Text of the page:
Militants attacked an international charity in Kabul yesterday during an assault labelled a war crime by Amnesty, as the capital reeled from a wave of violence that has killed at least 41 and injured more than 100.
The assault on Care International began late on Monday with a massive car bombing, just hours after the Taliban carried out a brazen double bombing near the defence ministry.
A plume of smoke rose over the upmarket neighbourhood of Shar-e Naw after the raid on the charity.
It remains unclear which compound was the intended target of the attack, which left piles of rubble and shards of broken glass strewn across the area.
“An armed group launched an attack on what is believed to have been an Afghan government compound located close to the Kabul office of Care,” the charity said, adding that its staff had been safely evacuated.
“The incident continued through early Tuesday morning with damage sustained to the Care compound.”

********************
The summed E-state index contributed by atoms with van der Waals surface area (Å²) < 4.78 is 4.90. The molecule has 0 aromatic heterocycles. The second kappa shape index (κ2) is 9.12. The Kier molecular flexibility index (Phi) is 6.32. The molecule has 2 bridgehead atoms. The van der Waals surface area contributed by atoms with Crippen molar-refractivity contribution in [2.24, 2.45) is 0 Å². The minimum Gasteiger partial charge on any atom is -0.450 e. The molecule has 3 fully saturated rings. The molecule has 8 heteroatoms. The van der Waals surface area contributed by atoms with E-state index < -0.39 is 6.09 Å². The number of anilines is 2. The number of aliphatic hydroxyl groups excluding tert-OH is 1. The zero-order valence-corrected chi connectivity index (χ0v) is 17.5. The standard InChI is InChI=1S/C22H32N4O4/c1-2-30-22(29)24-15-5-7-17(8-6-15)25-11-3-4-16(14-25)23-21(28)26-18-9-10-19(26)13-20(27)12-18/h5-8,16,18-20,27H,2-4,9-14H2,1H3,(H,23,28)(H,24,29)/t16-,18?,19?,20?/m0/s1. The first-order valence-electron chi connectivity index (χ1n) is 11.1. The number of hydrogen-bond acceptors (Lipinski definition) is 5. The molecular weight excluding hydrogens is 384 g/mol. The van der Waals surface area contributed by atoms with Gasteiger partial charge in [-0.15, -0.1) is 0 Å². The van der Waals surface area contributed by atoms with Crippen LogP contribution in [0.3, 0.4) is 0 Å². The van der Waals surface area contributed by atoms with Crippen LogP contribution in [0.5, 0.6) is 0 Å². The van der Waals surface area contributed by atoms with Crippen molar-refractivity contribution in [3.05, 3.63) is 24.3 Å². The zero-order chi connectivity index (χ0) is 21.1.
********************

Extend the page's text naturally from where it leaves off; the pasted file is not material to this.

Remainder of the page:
The Interior Ministry said 42 people, including 10 foreigners, had been rescued, but no one had been killed.
No militant group has so far claimed responsibility for the raid on the charity, but it comes as the Taliban ramp up their nationwide offensive against the US-backed government.
The attack on Care International “is the deliberate targeting of civilians and constitutes a war crime”, Amnesty said, calling for an independent probe to bring the perpetrators to justice.
The attack had been preceded by twin Taliban blasts that killed at least 41 people during the city’s rush hour on Monday, including high-level officials, and left 110 others injured.
The second of the two explosions struck just as soldiers, policemen and civilians hurried to help the victims of the first blast, which occurred on a bridge near the ministry.
High-level defence officials were among those killed, including a young military officer — and further compounding the tragedy, his mother also died as soon as she heard of his death.
Ambulances rushed to the scene, littered with disfigured bodies and charred debris.
But there were so many bodies that some had to be taken to hospitals in car boots and the back of police trucks.
Firemen raced to retrieve some bodies thrown into the Kabul River by the intensity of the first blast on the bridge.
Health Ministry spokesman Waheed Majroh said the casualties from the double bombing could rise still further as some of the injured were battling for their lives in hospital.